Days 1-5: I slept…. all day and all night… and ate a ton of donuts… I’m still digesting them.
Day 6-7: I got up and showered and was able to stay awake throughout the day.
Day 8: I got up, made my daughter breakfast (she likes to watch me flip three eggs in the pan sans spatula), I took my supplements, realized how bad 200 mg of caffeine and dehydration are as a combination, asked my mom for something hydrating, drank Snapple Apple (we’re out of bottled water and I don’t trust the tap), showered, did my makeup and helped my daughter with school. That’s the day so far. More later.
I finished the night by making dinner for my family and put my daughter to bed watching Beauty and the Beast. Then I went to bed because I overate and felt like a fatass.
Day 9 (10.28.2020 or 28.10.2020): I’m still not really craving. I got up, made my daughter pancakes and eggs for breakfast, ate some eggs for breakfast, took my supplements, took a shower, did my makeup and cleaned the rabbit’s cage. Now I’m trying to think of what to do next. Exciting, I know.
Day 15 (11.03.2020): Sorry for the space. I’m still clean. I found meth and rinsed it down the sink with my grandma as my witness about 4 days ago. Still no desire to use. I found an app called I Am Sober that is extremely useful. I recommend it for any addiction/habit. It’s put things into a better perspective and is quite motivating.
Day 34 (11.23.2020): I’m still clean and finally meth seems like it’s becoming a thing of my past rather than a present focus constantly crossing my mind. Not in a bad way, but regardless of the way it presents itself, I don’t want it to. I want to move on from it. It’s a thing of my past now. I don’t want anything to do with meth. It destroyed so much and I can see the difference. Here are some things I’ve learned and re-learned in the last month:
1. The past is the past for a reason. Keep the bad shit there. The future is the future for a reason. Use the good shit for that. The present is where the good and bad shit come from. Use it wisely. If you don’t want bad shit to happen, be mindful in the present, don’t live in the past and don’t get blinded by the future because it isn’t here yet. Make the best out of every moment you can. Meth doesn’t let this happen.
2. When on meth, you give time in exchange for a variety of things to do. When you exchange time for activities, you don’t have enough of it to spend on these activities. You have to rush through everything because the number of activities is so high and you don’t have enough time to give them to actually finish anything. When not on meth, you give up the number of things to do in exchange for time. You may not do as much, but everything is finished when you do them. It gives tomorrow more time to do more things because the pile of things to do shrinks so you can actually be mindful and enjoy the small things and savor moments and learn from experiences. I took for granted the time I had while I was on meth and now I have to spend even more time cleaning up the mess, but getting the mess cleaned up is worth the time I’ll get to spend once it’s done.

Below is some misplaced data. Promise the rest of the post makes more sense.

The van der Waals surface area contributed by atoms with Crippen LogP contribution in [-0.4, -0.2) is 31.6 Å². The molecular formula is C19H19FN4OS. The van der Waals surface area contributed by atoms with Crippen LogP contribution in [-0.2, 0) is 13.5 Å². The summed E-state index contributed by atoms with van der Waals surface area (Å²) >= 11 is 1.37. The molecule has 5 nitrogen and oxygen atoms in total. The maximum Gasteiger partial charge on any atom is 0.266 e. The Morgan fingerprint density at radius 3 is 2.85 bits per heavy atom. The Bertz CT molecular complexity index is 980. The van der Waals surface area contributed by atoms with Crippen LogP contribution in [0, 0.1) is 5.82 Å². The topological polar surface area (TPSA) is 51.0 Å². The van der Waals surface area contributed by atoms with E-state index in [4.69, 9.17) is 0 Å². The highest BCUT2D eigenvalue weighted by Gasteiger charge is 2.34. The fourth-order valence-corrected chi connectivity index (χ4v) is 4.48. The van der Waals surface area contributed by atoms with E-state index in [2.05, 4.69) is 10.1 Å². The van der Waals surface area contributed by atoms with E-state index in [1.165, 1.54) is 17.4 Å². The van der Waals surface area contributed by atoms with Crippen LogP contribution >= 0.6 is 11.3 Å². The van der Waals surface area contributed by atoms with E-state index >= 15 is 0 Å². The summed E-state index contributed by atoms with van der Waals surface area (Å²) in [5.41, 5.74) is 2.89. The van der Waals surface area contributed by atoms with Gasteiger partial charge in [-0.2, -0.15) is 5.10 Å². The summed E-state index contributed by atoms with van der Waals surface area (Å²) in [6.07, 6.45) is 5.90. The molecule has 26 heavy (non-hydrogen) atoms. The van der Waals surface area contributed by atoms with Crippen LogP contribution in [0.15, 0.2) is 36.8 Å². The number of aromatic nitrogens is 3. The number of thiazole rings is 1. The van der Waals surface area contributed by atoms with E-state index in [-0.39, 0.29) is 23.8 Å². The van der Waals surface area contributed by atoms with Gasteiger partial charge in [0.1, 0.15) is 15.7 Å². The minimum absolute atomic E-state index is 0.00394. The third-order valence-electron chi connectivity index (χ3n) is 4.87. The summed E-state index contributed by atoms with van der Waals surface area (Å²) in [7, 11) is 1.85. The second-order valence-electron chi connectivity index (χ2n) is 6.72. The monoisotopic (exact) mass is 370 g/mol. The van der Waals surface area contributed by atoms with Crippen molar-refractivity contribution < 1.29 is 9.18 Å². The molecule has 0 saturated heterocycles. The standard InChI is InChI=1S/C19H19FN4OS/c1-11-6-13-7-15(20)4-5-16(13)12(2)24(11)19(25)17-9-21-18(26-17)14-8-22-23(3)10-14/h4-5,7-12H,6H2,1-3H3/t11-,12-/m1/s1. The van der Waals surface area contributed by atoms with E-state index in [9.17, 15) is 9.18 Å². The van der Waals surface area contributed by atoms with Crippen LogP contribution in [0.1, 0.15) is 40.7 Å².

3. Listen to what people tell you. Take what you want, leave the rest. Don’t take things personally. Everyone has the potential to open a door for you with as little as one sentence. Sometimes, information just clicks when you hear it worded from another perspective.
4. Don’t allow yourself to say anything negative about yourself, no matter how you feel. Forbid it. Even if you’re joking, don’t do it. This, I actually read in a Jillian Michael’s book when I was 18, but I forgot about this when I was on meth. If you spend too much time focused on your mistakes beating yourself up over them, you’re not spending enough time fixing them. You could be doing something proactive against repeating your mistakes or making amends or fixing your mistakes instead of telling yourself how worthless you are for making mistakes. Of course, use your remorse for fuel to improve, but don’t start a fire with it and get burned.
5. It’s okay to admit fault and to accept responsibility.
6. Step out of your comfort zone or you’ll never get anywhere.
Meth prevented me from seeing these things. Each day that passes, I’m more grateful that I stopped allowing it in my life. In retrospect, no activity was worth what meth actually cost me.